For those of us in Home Care, the months before the winter holidays bring an influx of calls for those concerned family members who maybe haven’t seen Mom and Dad in several months, and have come home over the Thanksgiving Holiday to realize…there’s been changes.
Assessing Alzheimer Awareness
A very wise gentlemen client of ours had an insight we have clung to. Having cared for his own wife who was several years into her Dementia Diagnosis, he had been attending Dementia Support Groups. One comment he shared that has stuck:
“If you’ve seen one case of Dementia…
You’ve seen ONE case of Dementia.
All diagnosis of dementia are unique. All individual cases are heavily varied. Experts have varied over the years significantly in the life expectancy of someone with Dementia. Some are living 20 years with this diagnosis. It’s slower in some, more aggressive in others.
What are you experiencing in your loved one’s dementia? Are there enough concerns to make preparations? How can we know?
Are we paying careful enough attention?
Early Alzheimers may not have the most obvious of symptoms. We can all be forgetful. We all have ‘senior moments’. But when is it really time to be concerned? Ask yourself these important questions:
Have Mom’s Senior Moments become Regular Rituals?
Here is a checklist of questions to consider during your next visit with your aging loved one:
- Is Mom or Dad having accidents that can’t otherwise be explained?
- Are they having trouble completing tasks?
- Is remembering IF they had breakfast, and WHAT it was a difficult task?
- Can they recall a conversation you had with them earlier in the day?
- Do they remember the big trending news stories from last week?
- Are there noticeable changes in hygiene patterns?
- Are they skipping or altogether missing social engagements or doctors appointments?
- Are familiar faces becoming difficult to place names with?
As our Awareness Grows our Concerns Can become ACTIONABLE
If you are worried, you are human. But if you are worried and not taking action, you are in fear. Fear is an honest reaction to an unknown fate. Fear is the realization that the worst option may become reality. Know the difference between Actionable and Passive reactions to these outcomes and trend toward ACTION!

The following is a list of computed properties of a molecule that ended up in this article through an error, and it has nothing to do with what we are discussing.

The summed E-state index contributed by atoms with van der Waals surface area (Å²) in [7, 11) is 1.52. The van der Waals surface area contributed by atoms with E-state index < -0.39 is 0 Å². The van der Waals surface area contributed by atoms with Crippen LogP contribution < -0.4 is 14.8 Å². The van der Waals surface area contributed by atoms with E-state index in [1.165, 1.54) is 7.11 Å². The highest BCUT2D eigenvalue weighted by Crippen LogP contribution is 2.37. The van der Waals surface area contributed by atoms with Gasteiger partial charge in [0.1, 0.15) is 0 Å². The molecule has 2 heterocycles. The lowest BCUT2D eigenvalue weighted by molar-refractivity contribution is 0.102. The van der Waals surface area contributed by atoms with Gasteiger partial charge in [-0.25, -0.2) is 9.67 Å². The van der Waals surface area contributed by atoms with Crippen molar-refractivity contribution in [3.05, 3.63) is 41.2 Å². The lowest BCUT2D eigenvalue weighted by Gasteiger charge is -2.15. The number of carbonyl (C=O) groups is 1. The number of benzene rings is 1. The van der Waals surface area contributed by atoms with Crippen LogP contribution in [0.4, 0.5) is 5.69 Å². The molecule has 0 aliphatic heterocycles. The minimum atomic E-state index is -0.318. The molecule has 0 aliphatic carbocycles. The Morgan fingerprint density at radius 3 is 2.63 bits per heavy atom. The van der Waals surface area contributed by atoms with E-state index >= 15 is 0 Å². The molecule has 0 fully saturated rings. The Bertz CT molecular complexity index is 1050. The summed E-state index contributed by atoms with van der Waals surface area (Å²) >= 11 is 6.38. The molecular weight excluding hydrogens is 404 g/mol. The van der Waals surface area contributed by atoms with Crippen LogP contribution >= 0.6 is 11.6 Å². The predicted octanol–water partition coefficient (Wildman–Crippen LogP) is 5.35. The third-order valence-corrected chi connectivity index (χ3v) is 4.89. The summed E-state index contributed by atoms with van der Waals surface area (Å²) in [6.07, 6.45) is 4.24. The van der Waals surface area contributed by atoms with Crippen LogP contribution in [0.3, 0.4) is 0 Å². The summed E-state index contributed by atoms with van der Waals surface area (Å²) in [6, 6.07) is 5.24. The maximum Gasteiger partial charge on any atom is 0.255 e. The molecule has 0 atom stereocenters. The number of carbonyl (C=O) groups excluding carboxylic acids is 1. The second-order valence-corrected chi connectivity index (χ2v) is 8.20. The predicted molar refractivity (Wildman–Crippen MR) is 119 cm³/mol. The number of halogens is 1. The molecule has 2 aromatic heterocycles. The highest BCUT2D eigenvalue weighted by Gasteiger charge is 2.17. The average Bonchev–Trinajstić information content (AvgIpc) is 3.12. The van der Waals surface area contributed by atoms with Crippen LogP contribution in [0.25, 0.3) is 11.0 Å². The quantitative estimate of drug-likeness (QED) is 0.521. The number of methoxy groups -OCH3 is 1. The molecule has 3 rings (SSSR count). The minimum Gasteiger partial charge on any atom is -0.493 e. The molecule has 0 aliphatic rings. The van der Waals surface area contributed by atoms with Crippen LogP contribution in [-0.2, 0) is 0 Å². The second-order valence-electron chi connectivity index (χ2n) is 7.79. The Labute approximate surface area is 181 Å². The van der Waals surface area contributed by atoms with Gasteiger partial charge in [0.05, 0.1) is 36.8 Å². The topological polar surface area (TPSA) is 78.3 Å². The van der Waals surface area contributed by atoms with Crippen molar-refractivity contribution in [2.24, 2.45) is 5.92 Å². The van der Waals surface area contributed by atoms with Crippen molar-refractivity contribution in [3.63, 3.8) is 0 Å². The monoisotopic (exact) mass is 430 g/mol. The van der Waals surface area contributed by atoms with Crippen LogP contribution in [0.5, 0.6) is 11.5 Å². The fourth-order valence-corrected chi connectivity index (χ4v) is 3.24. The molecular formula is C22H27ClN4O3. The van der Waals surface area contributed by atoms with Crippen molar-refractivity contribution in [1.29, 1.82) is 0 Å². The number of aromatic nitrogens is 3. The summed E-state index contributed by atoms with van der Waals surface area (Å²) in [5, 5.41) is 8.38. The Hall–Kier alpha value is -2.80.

Fear is the great immobilizer. It’s been said (wisely) that we miss every shot we do not take. When it comes to addressing the needs of our aging loved one who is showing early signs of memory loss, the quicker you can exchange your worry for action, the better.
Assessing your family dynamic and how it may change before the storm of a disease changes everything is a good place to start. Last week, our blog discussed creating an emergency plan for your loved one. (click here to read)
As we begin to prepare to see our aging loved ones and make provisions to begin the seemingly impossible task of advocating for their well-being, we should all take stock of how much help we are honestly capable of providing.
Chart this info. Put it on a calendar. Bear in mind some seemingly obvious elements:
Who’s cooking if I’m watching Mom? What if Mom is restless overnight? What if Mom becomes a fall risk? What kind of plan do I have for bathing? Do I feel comfortable bathing my own Mother or Father? Would they prefer someone else help in these tasks?
As you ASSESS your AWARENESS build your calendar, you can see where there’s room for help. Ask: How many hours consecutively do I plan to care for my loved one? What’s my breaking point? How much RESPITE CARE could I utilize? How often am I getting out to see other loved ones or family or friends?
Our AWARENESS starts with honesty. It breaks away from fear and it enables us to have a clearer picture of our pathways.
Call us about this. We are glad to help.